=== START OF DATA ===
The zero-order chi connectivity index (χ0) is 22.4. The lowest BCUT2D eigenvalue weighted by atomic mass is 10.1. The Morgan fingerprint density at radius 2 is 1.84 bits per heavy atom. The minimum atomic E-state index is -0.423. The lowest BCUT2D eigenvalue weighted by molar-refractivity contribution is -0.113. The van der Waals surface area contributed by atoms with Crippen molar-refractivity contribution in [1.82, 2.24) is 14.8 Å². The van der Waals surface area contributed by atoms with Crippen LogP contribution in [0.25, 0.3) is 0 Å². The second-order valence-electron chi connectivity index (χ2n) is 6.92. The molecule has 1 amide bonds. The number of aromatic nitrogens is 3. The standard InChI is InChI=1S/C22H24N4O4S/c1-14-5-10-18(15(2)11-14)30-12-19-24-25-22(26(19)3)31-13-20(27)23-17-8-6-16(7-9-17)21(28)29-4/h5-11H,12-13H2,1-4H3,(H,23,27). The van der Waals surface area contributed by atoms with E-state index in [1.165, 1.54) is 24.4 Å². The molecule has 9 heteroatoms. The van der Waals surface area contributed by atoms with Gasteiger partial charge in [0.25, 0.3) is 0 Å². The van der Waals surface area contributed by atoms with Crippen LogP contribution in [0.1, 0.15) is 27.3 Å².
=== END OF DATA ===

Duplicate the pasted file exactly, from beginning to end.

The zero-order chi connectivity index (χ0) is 22.4. The lowest BCUT2D eigenvalue weighted by atomic mass is 10.1. The Morgan fingerprint density at radius 2 is 1.84 bits per heavy atom. The minimum atomic E-state index is -0.423. The lowest BCUT2D eigenvalue weighted by molar-refractivity contribution is -0.113. The van der Waals surface area contributed by atoms with Crippen molar-refractivity contribution in [1.82, 2.24) is 14.8 Å². The van der Waals surface area contributed by atoms with Crippen LogP contribution in [0.25, 0.3) is 0 Å². The second-order valence-electron chi connectivity index (χ2n) is 6.92. The molecule has 1 amide bonds. The number of aromatic nitrogens is 3. The standard InChI is InChI=1S/C22H24N4O4S/c1-14-5-10-18(15(2)11-14)30-12-19-24-25-22(26(19)3)31-13-20(27)23-17-8-6-16(7-9-17)21(28)29-4/h5-11H,12-13H2,1-4H3,(H,23,27). The van der Waals surface area contributed by atoms with E-state index in [1.165, 1.54) is 24.4 Å². The molecule has 9 heteroatoms. The van der Waals surface area contributed by atoms with Gasteiger partial charge in [0.25, 0.3) is 0 Å². The van der Waals surface area contributed by atoms with Crippen LogP contribution in [0.1, 0.15) is 27.3 Å².